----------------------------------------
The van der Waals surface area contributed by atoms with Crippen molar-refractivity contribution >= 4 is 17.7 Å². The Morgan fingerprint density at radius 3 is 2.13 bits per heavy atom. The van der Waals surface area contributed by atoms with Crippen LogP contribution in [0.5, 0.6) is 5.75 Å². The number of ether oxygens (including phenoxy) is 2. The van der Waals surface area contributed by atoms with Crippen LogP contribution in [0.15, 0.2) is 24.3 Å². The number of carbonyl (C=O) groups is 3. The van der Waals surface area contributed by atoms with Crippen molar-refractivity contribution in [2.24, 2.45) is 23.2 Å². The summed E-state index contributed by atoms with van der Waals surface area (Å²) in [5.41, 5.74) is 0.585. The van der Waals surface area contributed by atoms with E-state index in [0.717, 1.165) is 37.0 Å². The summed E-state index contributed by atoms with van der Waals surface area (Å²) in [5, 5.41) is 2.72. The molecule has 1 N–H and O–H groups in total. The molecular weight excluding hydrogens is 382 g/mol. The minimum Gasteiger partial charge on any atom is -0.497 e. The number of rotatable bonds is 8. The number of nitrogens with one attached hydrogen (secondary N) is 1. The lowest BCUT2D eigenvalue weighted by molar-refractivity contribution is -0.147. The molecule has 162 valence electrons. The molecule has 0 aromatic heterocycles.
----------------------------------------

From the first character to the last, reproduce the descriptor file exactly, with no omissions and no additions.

The van der Waals surface area contributed by atoms with Crippen molar-refractivity contribution >= 4 is 17.7 Å². The Morgan fingerprint density at radius 3 is 2.13 bits per heavy atom. The van der Waals surface area contributed by atoms with Crippen LogP contribution in [0.5, 0.6) is 5.75 Å². The number of ether oxygens (including phenoxy) is 2. The van der Waals surface area contributed by atoms with Crippen LogP contribution in [0.15, 0.2) is 24.3 Å². The number of carbonyl (C=O) groups is 3. The van der Waals surface area contributed by atoms with Crippen molar-refractivity contribution in [2.24, 2.45) is 23.2 Å². The summed E-state index contributed by atoms with van der Waals surface area (Å²) in [5.41, 5.74) is 0.585. The van der Waals surface area contributed by atoms with E-state index in [0.717, 1.165) is 37.0 Å². The summed E-state index contributed by atoms with van der Waals surface area (Å²) in [5, 5.41) is 2.72. The molecule has 1 N–H and O–H groups in total. The molecular weight excluding hydrogens is 382 g/mol. The minimum Gasteiger partial charge on any atom is -0.497 e. The number of rotatable bonds is 8. The number of nitrogens with one attached hydrogen (secondary N) is 1. The lowest BCUT2D eigenvalue weighted by molar-refractivity contribution is -0.147. The molecule has 162 valence electrons. The molecule has 0 aromatic heterocycles.